Public skies: telescopes and the popularization of astronomy in the twentieth century
"Sputnik and the 'Space Age' have been cited as major factors in the growth of amateur astronomy in the 20th century. However, although the growth of popular astronomy magazines, public planetaria, and the popularity of science fiction contributed to the popularization of astronomy, I contend that the greatest growth in amateur astronomy coincides more with the availability of inexpensive telescopes after World War II.
Circa 1900, the average purchaser of an amateur-grade astronomical telescope was a wealthy doctor, lawyer, or the like. Hand-crafted refracting telescopes made by such firms as Alvan Clark & Sons, maker of telescopes for professional astronomical observatories, were the ideal. Even relatively small instruments, of only 3-inch aperture, cost the equivalent of $3,000 today.
A series of articles appeared in Scientific American in 1926 providing detailed instructions on making Newtonian reflecting telescopes. The articles, the work of two 'technological cheerleaders', Russell Porter and Albert Ingalls, proved popular. The resulting home-made telescopes were effective instruments, but cost a fraction the price of a commercial telescope of similar size. By 1940 there were at least 30,000 active amateur astronomers and 'ATMs' (amateur telescope makers), of diverse social classes, in America.
The Second World War created an opportunity for ATMs. Modern war requires all kinds of optical instruments, and the government was eager to find skilled workers to produce them. World War II became an 'advanced school' of telescope making where ATMs learned mass-production methods. ATMs founded a host of new telescope making companies in the 1950s using mass-production techniques to produce modestly-priced astronomical telescopes: Newtonian telescopes in the 3 to 4-inch range sold for as little as $25 ($150 today). These telescopes were marketed in the same way as automobiles, TVs, and other consumer products. Countries outside the United States never experienced the 'ATM movement' in any major way, nor shared American production techniques. Only Japan adopted the same methods as American commercial telescope manufacturers in the 1950s. Huge numbers of small, mass-produced telescopes were being exported from Japan by the late 1950s, and hundreds of thousands of average Americans were involved in amateur astronomy by 1960."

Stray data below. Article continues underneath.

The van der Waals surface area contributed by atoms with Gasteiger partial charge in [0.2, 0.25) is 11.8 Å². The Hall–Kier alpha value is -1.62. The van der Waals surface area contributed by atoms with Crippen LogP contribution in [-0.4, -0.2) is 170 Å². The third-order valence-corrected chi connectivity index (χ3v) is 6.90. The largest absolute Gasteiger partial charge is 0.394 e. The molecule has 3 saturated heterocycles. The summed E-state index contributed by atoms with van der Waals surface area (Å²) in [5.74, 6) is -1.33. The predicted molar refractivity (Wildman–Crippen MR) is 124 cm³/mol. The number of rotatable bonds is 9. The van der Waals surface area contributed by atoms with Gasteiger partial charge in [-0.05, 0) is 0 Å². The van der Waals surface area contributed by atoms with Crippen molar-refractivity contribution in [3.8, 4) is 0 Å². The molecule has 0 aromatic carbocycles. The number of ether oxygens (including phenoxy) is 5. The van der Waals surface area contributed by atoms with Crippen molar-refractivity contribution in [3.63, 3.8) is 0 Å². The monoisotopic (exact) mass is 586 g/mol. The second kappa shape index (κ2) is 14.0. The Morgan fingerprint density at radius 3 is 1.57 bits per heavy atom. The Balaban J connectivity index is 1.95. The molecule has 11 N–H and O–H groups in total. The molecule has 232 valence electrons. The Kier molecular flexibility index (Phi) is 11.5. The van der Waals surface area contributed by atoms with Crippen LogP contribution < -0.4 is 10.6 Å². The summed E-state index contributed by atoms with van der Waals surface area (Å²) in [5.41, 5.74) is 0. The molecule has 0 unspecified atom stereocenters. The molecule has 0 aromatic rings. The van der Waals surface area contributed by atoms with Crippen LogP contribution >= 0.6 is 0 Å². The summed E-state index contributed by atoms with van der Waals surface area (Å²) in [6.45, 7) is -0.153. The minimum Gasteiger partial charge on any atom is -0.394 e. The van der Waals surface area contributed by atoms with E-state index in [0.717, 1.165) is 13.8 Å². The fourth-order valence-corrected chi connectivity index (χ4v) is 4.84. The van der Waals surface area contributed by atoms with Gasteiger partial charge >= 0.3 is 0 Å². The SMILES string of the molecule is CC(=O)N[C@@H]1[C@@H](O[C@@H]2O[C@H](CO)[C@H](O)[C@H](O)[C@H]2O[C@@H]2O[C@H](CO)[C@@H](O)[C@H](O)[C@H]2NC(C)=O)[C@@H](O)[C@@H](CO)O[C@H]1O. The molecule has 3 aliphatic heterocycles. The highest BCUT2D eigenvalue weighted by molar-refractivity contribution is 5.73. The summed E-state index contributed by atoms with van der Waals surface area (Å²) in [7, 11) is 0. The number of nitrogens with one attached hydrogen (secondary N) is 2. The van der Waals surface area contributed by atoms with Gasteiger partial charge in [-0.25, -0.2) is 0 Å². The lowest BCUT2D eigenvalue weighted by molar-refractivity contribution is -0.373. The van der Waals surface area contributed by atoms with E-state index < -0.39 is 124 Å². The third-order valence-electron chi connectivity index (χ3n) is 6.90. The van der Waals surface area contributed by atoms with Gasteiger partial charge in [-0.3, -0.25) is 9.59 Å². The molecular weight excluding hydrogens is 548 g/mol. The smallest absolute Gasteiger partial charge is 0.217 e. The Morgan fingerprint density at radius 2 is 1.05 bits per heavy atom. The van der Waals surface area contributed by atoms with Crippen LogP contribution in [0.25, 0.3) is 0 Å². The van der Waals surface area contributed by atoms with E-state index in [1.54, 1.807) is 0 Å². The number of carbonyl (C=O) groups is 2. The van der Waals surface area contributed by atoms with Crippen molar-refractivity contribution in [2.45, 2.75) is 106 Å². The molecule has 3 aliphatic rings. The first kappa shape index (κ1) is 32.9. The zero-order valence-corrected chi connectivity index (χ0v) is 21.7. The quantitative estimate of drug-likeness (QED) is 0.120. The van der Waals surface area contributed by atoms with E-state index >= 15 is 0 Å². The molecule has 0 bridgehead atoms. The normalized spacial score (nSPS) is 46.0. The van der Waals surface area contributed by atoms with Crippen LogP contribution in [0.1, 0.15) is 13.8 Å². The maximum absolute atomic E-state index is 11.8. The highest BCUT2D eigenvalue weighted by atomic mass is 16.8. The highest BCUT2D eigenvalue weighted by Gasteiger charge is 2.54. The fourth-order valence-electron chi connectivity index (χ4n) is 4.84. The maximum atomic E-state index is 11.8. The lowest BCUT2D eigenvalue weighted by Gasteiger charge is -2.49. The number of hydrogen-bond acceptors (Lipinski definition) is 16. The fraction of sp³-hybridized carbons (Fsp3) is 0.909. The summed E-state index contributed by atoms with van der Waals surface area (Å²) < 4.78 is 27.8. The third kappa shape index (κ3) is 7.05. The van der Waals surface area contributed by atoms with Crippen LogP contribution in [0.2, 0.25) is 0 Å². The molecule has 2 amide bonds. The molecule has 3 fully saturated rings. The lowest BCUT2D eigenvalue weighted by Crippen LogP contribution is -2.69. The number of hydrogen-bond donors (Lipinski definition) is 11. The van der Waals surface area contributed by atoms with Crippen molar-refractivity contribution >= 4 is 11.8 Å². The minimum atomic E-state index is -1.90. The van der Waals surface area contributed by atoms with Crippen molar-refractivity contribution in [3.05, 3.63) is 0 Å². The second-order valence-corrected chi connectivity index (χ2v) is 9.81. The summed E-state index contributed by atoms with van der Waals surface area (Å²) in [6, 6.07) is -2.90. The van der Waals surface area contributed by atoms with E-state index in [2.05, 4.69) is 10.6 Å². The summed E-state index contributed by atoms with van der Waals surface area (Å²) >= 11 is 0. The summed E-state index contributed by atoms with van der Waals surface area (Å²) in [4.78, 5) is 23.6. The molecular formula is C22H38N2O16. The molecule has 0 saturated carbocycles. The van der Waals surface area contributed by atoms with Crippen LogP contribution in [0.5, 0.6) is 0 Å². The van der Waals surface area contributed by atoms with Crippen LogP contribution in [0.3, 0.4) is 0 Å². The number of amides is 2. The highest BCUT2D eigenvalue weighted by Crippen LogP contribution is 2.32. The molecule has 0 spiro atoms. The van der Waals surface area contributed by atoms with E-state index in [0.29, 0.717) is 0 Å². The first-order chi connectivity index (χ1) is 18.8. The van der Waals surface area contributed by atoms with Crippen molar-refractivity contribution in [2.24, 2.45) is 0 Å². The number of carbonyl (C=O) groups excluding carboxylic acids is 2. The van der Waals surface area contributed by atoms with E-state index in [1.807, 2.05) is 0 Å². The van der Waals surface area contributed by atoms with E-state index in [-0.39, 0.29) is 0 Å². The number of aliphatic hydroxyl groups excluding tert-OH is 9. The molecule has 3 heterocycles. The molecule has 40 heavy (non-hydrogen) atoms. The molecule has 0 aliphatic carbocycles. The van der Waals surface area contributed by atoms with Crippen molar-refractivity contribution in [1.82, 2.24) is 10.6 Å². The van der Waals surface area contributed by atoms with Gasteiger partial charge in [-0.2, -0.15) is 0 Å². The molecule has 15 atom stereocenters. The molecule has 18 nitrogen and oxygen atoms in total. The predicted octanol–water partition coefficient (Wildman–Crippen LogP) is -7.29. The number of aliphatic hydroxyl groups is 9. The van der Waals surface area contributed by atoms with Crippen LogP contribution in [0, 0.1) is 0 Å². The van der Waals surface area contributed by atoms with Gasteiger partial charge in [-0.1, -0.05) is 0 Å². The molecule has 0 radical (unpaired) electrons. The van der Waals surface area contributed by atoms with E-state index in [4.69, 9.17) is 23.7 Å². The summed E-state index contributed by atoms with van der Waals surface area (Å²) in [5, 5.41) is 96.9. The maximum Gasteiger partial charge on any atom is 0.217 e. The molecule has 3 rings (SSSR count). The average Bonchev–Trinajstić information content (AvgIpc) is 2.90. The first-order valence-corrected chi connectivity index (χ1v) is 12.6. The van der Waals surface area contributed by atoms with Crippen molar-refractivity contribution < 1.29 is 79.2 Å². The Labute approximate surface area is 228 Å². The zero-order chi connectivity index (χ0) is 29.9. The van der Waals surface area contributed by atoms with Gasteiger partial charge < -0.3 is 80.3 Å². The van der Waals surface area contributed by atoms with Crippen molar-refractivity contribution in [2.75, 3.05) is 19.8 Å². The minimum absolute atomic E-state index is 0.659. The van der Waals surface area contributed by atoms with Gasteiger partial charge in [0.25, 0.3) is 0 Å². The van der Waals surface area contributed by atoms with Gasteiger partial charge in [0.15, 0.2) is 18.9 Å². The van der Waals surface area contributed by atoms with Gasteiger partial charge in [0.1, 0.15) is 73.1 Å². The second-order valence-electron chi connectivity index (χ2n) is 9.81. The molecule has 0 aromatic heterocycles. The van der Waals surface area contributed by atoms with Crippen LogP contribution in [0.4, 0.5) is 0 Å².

Cameron, G. (2010). Public skies: telescopes and the popularization of astronomy in the twentieth century. Graduate Theses and Dissertations. Retrieved from http://lib.dr.iastate.edu/etd/11795
Type of Publication
Cameron, Gary, L.
Iowa State University
Iowa State University
Number of Pages
Nation(s) of Study
United States of America